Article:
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BELARUS: Calvinists kept quiet

Although the Reformed Church's history in Belarus goes back to the 16th century, the authors of the 2002 religion law "forgot about the Calvinists", the presbyter of Minsk's present-day Reformed Church has told Forum 18 News Service. The Evangelical Lutheran Church is the only Protestant body described as "inseparable from the common history of the people of Belarus" in the 2002 religion law. The Minsk Reformed Church managed to hold an international conference to mark this year's 450th anniversary of the Reformation in Belarus, but faced much official obstruction. Following the conference, the Reformed Church has been told it needs to obtain official permission to hold worship services, but has yet to received any response to requests. Forced to find another location for services, the community has effectively been prevented from advertising them. The presbyter told Forum 18 "We cannot say that this Church exists, preaches Jesus Christ and doesn't bite."

Baptists, Pentecostals, other charismatics and Adventists held a joint service of worship in Minsk on 19 October to mark the 450th anniversary of the Reformation in Belarus. While there were "hundreds of Calvinist communities" on Belarusian soil in the sixteenth century, however, the presbyter of Minsk's present-day Calvinist Reformed Church recently maintained to Forum 18 News Service that the authors of the republic's 2002 law on religion "forgot about the Calvinists for some reason." The Evangelical Lutheran Church is the only Protestant body specified as being "inseparable from the common history of the people of Belarus" in the preamble of that law.

Finally registered on 18 June 2001 after a "very long and complicated" two-year process, the 50-strong Minsk Reformed Church chose to mark this year's 450th anniversary of the Reformation in Belarus with an international conference on the subject in early April, Aleksei Frolov (Alaksiej Fralou) told Forum 18 on 21 September. While the event went ahead, he added, it did so only with difficulty.

Three months before the conference, the Church arranged to rent a 350-seater hall at the Central Palace of Veterans in central Minsk. Approximately a month before the event the Calvinists learnt that under current legislation on mass meetings and demonstrations (see F18News 8 October 2003) they were obliged to request the permission of the local Central District administration in order to hold an event at a public venue. Concerned at having received no reply to their request just one week before the conference - which was due to be attended by guests from the Netherlands, Poland, Ukraine, Germany, South Africa and the Czech Republic - the Church again turned to the district authority. The latter refused to allow a religious event in a cultural establishment, said Frolov, "even though the genre of conference is a priori not a religious event."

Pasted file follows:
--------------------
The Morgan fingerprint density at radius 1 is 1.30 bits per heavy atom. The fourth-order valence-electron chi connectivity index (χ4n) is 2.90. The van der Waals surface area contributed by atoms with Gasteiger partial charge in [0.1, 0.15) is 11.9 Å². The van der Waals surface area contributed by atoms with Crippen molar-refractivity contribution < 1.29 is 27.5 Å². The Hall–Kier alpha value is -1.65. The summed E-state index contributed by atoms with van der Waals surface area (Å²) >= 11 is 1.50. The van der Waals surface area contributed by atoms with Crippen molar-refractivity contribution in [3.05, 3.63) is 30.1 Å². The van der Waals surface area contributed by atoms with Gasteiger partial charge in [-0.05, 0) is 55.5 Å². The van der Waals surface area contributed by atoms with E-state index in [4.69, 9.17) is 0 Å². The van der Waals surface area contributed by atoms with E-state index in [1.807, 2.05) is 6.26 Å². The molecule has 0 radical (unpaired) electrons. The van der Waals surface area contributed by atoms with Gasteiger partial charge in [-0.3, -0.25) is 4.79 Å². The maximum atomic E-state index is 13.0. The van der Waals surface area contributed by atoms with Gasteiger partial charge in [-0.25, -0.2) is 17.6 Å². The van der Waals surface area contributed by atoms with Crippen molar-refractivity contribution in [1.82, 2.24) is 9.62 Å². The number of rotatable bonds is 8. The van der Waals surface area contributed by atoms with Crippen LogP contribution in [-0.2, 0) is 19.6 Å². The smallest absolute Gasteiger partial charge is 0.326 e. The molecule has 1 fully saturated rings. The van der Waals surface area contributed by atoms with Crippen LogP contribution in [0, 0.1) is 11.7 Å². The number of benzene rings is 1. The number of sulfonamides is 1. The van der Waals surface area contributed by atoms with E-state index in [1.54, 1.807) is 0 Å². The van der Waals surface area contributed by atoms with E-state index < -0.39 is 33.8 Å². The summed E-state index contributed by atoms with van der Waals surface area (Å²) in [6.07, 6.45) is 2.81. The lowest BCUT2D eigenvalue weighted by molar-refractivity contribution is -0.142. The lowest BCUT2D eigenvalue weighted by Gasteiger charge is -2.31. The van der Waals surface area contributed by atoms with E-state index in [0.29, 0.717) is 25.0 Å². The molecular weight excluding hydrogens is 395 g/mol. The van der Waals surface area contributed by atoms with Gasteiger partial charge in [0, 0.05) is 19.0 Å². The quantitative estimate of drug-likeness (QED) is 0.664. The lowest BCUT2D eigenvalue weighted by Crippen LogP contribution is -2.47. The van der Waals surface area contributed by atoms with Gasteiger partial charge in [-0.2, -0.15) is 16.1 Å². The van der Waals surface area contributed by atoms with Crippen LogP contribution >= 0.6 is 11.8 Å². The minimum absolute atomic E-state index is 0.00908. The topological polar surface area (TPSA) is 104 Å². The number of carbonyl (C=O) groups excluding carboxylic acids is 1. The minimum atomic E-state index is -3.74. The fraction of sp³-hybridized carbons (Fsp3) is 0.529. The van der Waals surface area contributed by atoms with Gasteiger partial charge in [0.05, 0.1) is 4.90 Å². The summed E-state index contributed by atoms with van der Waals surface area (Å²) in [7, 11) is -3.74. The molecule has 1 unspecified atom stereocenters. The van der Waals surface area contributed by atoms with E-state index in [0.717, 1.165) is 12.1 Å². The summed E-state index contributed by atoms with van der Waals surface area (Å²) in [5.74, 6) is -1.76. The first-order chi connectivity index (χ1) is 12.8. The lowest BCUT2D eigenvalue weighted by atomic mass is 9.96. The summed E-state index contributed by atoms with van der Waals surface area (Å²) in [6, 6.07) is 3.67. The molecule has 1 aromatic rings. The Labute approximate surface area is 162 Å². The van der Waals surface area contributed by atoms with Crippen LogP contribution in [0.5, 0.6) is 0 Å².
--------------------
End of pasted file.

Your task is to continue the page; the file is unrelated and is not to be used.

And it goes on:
On subsequently contacting the Minsk city authorities, Frolov maintained that the official in charge of religious affairs in the city, Alla Ryabitseva, told the Calvinists that they had no right to conduct an international conference since their organisation was not a republic-wide religious association. While a local Baptist pastor offered the use of his church for the conference at the last minute, continued Frolov, the Calvinists were unable to advertise the event in the overwhelmingly state-owned press since it took place on an unofficial basis.

Forum 18 has received no response when telephoning Alla Ryabitseva. Article 29 of the 2002 religion law states that religious organisations – which include both communities and associations – have the right to invite foreign citizens to participate in gatherings and other events.

The Reformed Church's difficulties did not end with the conclusion of the conference. While discussing the event's arrangements, municipal religious affairs officials made a note of where the Calvinists worship, said Frolov, and shortly after the conference two of them visited the Church during its Sunday service at the Francysk Skaryna Belarusian Language Centre. The pair reportedly informed the Calvinists that they needed to obtain official permission from the local Partisan District authority in order to hold such meetings. Responding to the Church's request, the district authority at first demanded that it stipulate the precise dates and times of its services "and not just 'on Sundays'," Aleksei Frolov told Forum 18. (Last year New Life Full Gospel Church received the same response from a different Minsk district authority: See F18News 8 October 2003). After receiving no further response – even a written refusal – "we understood that it was useless trying to do anything," Frolov remarked. "They could give us any reason for refusal, such as insufficient fire precautions."

After state pressure was apparently exerted upon the proprietors of the Francysk Skaryna language centre - where, Frolov noted, social organisations continue to hold meetings unhindered – the Minsk Reformed Church was forced to seek another location for its services. As with its conference, the Church has not been prevented from functioning, he acknowledged to Forum 18, but is now effectively unable to advertise its presence in the Belarusian capital: "We cannot say that this Church exists, preaches Jesus Christ and doesn't bite."

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